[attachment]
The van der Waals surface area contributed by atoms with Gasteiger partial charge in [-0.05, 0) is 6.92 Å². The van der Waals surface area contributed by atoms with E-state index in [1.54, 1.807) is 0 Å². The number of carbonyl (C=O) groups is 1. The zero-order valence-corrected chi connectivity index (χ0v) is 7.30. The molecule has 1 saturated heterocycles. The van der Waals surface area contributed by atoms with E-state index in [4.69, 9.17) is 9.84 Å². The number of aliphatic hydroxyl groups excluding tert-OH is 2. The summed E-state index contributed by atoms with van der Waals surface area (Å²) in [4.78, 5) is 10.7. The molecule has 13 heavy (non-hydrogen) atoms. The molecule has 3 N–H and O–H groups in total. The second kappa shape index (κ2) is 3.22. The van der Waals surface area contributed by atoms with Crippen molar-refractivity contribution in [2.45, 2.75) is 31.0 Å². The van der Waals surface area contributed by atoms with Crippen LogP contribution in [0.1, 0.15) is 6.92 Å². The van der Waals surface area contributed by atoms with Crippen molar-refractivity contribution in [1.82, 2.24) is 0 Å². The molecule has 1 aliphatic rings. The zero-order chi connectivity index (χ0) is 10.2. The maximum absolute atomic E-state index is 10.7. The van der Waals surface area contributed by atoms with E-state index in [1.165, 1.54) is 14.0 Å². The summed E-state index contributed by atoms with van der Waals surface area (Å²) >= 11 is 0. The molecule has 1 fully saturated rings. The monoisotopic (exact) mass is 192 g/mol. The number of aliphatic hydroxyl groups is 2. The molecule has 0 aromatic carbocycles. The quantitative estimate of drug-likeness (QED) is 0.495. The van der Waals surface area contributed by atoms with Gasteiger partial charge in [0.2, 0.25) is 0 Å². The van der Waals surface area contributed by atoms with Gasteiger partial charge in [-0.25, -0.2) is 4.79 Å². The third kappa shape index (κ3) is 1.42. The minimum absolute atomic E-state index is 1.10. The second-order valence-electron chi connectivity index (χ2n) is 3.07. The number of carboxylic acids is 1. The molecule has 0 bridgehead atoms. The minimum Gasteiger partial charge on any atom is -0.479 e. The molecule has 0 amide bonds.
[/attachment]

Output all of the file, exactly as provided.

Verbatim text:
The van der Waals surface area contributed by atoms with Gasteiger partial charge in [-0.05, 0) is 6.92 Å². The van der Waals surface area contributed by atoms with E-state index in [1.54, 1.807) is 0 Å². The number of carbonyl (C=O) groups is 1. The zero-order valence-corrected chi connectivity index (χ0v) is 7.30. The molecule has 1 saturated heterocycles. The van der Waals surface area contributed by atoms with E-state index in [4.69, 9.17) is 9.84 Å². The number of aliphatic hydroxyl groups excluding tert-OH is 2. The summed E-state index contributed by atoms with van der Waals surface area (Å²) in [4.78, 5) is 10.7. The molecule has 13 heavy (non-hydrogen) atoms. The molecule has 3 N–H and O–H groups in total. The second kappa shape index (κ2) is 3.22. The van der Waals surface area contributed by atoms with Crippen molar-refractivity contribution in [2.45, 2.75) is 31.0 Å². The van der Waals surface area contributed by atoms with Crippen LogP contribution in [0.1, 0.15) is 6.92 Å². The van der Waals surface area contributed by atoms with Crippen molar-refractivity contribution in [1.82, 2.24) is 0 Å². The molecule has 1 aliphatic rings. The zero-order chi connectivity index (χ0) is 10.2. The maximum absolute atomic E-state index is 10.7. The van der Waals surface area contributed by atoms with E-state index in [1.165, 1.54) is 14.0 Å². The summed E-state index contributed by atoms with van der Waals surface area (Å²) >= 11 is 0. The molecule has 1 fully saturated rings. The monoisotopic (exact) mass is 192 g/mol. The number of aliphatic hydroxyl groups is 2. The molecule has 0 aromatic carbocycles. The quantitative estimate of drug-likeness (QED) is 0.495. The van der Waals surface area contributed by atoms with Gasteiger partial charge in [0.2, 0.25) is 0 Å². The van der Waals surface area contributed by atoms with Gasteiger partial charge in [-0.25, -0.2) is 4.79 Å². The third kappa shape index (κ3) is 1.42. The minimum absolute atomic E-state index is 1.10. The second-order valence-electron chi connectivity index (χ2n) is 3.07. The number of carboxylic acids is 1. The molecule has 0 bridgehead atoms. The minimum Gasteiger partial charge on any atom is -0.479 e. The molecule has 0 amide bonds.